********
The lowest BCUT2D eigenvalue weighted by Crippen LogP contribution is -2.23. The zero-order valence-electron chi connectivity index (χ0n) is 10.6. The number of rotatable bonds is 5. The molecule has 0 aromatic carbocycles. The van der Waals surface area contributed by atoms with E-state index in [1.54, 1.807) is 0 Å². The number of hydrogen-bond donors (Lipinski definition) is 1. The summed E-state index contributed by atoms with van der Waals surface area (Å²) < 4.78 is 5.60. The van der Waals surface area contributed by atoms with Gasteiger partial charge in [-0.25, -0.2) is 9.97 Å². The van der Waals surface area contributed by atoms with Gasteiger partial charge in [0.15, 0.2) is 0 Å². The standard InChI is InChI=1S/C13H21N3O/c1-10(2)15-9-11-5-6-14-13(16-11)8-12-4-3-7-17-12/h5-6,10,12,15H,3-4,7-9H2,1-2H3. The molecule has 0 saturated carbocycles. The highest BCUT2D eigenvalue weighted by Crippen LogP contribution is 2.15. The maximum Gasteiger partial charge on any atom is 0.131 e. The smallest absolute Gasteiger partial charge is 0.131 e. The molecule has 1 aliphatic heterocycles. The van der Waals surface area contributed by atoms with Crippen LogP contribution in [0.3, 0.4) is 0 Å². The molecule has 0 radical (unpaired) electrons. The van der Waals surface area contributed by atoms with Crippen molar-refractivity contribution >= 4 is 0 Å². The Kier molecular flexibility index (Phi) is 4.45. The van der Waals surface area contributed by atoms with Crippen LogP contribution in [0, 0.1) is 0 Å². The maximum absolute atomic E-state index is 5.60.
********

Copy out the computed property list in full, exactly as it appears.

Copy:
The lowest BCUT2D eigenvalue weighted by Crippen LogP contribution is -2.23. The zero-order valence-electron chi connectivity index (χ0n) is 10.6. The number of rotatable bonds is 5. The molecule has 0 aromatic carbocycles. The van der Waals surface area contributed by atoms with E-state index in [1.54, 1.807) is 0 Å². The number of hydrogen-bond donors (Lipinski definition) is 1. The summed E-state index contributed by atoms with van der Waals surface area (Å²) < 4.78 is 5.60. The van der Waals surface area contributed by atoms with Gasteiger partial charge in [-0.25, -0.2) is 9.97 Å². The van der Waals surface area contributed by atoms with Gasteiger partial charge in [0.15, 0.2) is 0 Å². The standard InChI is InChI=1S/C13H21N3O/c1-10(2)15-9-11-5-6-14-13(16-11)8-12-4-3-7-17-12/h5-6,10,12,15H,3-4,7-9H2,1-2H3. The molecule has 0 saturated carbocycles. The highest BCUT2D eigenvalue weighted by Crippen LogP contribution is 2.15. The maximum Gasteiger partial charge on any atom is 0.131 e. The smallest absolute Gasteiger partial charge is 0.131 e. The molecule has 1 aliphatic heterocycles. The van der Waals surface area contributed by atoms with Crippen LogP contribution in [0.3, 0.4) is 0 Å². The molecule has 0 radical (unpaired) electrons. The van der Waals surface area contributed by atoms with Crippen molar-refractivity contribution >= 4 is 0 Å². The Kier molecular flexibility index (Phi) is 4.45. The van der Waals surface area contributed by atoms with Crippen LogP contribution in [0, 0.1) is 0 Å². The maximum absolute atomic E-state index is 5.60.